Our first stop in Death Valley was a spot called Dante’s View. What makes it such a good starting place is that it overlooks a goodly number of the other attractions in the park. The drive up to Dante’s View is paved and well maintained but has some winding switchbacks near the crest of the mountain ridge and so only vehicles under 25 feet in length are allowed.
At the top a sizable parking lot allows you to get out and look directly down into Death Valley. From here you can clearly see the tiny ribbons of road below, the salt flats, various mountains around the valley, and on rare occasions short lived bodies of water scattered about. On our first visit we spied a small lake on the flats that was gone by the time we returned with our friend Dennis.
You can also do a little hiking along the ridge both north and south to get a more fulsome view of the edges of the valley. We took the southern trail which went along the ridge for perhaps a quarter mile and encountered a photographer using an old time large format landscape camera to capture the stunning vista. It was a great place to preview what is to come and to spy locations that might be interesting to explore once on the Valley floor.
To get to Ubehebe Crater you have to go out to the northern end of the paved roads in the park. You wind up through rolling hills of dark gravel with no sign of the crater until arriving at a parking lot right on the edge where suddenly before you opens this huge hole in the ground. Across from you is a gorgeous cliff of layered browns and oranges dropping straight down into the crater floor some 600 feet below.
Stepping out of the car you quickly become aware of an intense wind blowing out from the crater to the west. The bent shape of a lonely creosote bush testifies these winds are a frequent phenomenon and can gust up to 50mph even when other parts of the valley are relatively calm. Ravens in the park like to hover at the edge of the crater born up by the winds scarcely moving their winds like kites on invisible strings.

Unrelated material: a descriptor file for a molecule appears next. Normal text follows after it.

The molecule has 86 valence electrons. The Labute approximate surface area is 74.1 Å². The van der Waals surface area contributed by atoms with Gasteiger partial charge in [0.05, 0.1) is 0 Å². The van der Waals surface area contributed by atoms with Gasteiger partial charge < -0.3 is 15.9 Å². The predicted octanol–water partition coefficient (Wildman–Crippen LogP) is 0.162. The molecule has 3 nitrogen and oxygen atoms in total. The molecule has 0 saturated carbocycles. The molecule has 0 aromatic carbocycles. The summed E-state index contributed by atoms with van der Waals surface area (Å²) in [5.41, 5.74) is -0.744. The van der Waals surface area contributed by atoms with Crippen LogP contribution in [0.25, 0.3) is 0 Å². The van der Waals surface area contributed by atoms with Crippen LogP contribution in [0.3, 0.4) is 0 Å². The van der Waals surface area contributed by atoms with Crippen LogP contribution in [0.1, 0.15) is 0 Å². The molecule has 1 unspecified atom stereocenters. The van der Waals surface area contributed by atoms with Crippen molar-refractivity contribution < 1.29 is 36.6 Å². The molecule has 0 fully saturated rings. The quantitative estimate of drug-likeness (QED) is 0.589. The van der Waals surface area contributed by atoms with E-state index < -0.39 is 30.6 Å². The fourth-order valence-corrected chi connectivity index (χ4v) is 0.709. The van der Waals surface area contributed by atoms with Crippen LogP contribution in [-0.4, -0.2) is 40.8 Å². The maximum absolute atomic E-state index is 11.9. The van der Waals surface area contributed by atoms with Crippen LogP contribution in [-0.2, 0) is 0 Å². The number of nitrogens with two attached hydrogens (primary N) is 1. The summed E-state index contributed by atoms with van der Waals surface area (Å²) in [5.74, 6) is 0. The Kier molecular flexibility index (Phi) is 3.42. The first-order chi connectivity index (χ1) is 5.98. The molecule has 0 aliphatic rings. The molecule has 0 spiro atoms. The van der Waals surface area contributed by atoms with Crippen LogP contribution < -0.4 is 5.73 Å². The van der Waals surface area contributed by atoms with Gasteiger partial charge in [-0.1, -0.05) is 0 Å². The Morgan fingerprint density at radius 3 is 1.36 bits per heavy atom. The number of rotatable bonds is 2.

The crater was formed when magma created super heated steam beneath the surface of the earth and exploded outward in a violent eruption, violent enough to blast 600 feet of bedrock into the sky up to 15 miles away. This is by far the largest of a number of such craters in the area. From the parking lot you can take trails around the rim, down into the crater, or over a hill to where a smaller crater can be explored.
Adventure called, it said “Hitch, you need to go down in that crater. There is a trail all the way down, its only 600 feet, that’s nothing. It will be awesome!” I decided Adventure was right in this case. The trail looked fairly easy to get down to the bottom. I knew getting up would be a struggle, but the motivation to not die in a desert crater would probably be enough to propel me back up. Trail was also in it to win it so we ventured forth.
Predictably gravity worked in our favor on the way down. The very loose gravel path made each step a couple inches longer as we slid down a bit. Not so much to loose your footing, just enough to kind of glide your way down. Of course this was going to work against us for the return climb, making each step up a case of diminishing returns. It also had the property of getting just a bit steeper with each turn of the path as we went down, kind of upping the ante as we moved forward.
About 3/4 of the way down Trails knees gave her warning that she’d gone far enough. Still, she urged me forward as she found a good slope to sit and rest on. I worked my way down to the bottom where I was rewarded with some spectacular views of the surrounding cliffs and a look at a great white stone formation otherwise hidden from above. It felt great, a small triumph and Adventure called to congratulate me, “Good job sir, now for the hard part.”
Predictably going up hill my 325lb worked against me, as did the loose gravel. This is one of those times you just have to put one foot in front of the other, take it slow, and remind yourself how nice it will be to return to the air conditioned truck. That and the fact you really don’t have a choice. Both Trail and I stopped and rested about every 1/4 of the way. I had a moment of panic after my half way stop when I couldn’t feel my camera in its special belt pouch! The thought of tracking down to the last two rest stops and back was not a heartening one. I bid Trail forward as I backtracked to the half way point. Searching in the gravel pile on which I’d rested yielded no results. Doom was calling, reaching for my pocket to answer… I felt a larger than usual bulge in my pocket, the camera! I let Doom leave a message as I headed back up to the top.
Of course we made it back, plenty tired but no worse for wear and with a feeling of accomplishment. A few more pictures and we were headed home for dinner and a nice rest in the cozy Airstream.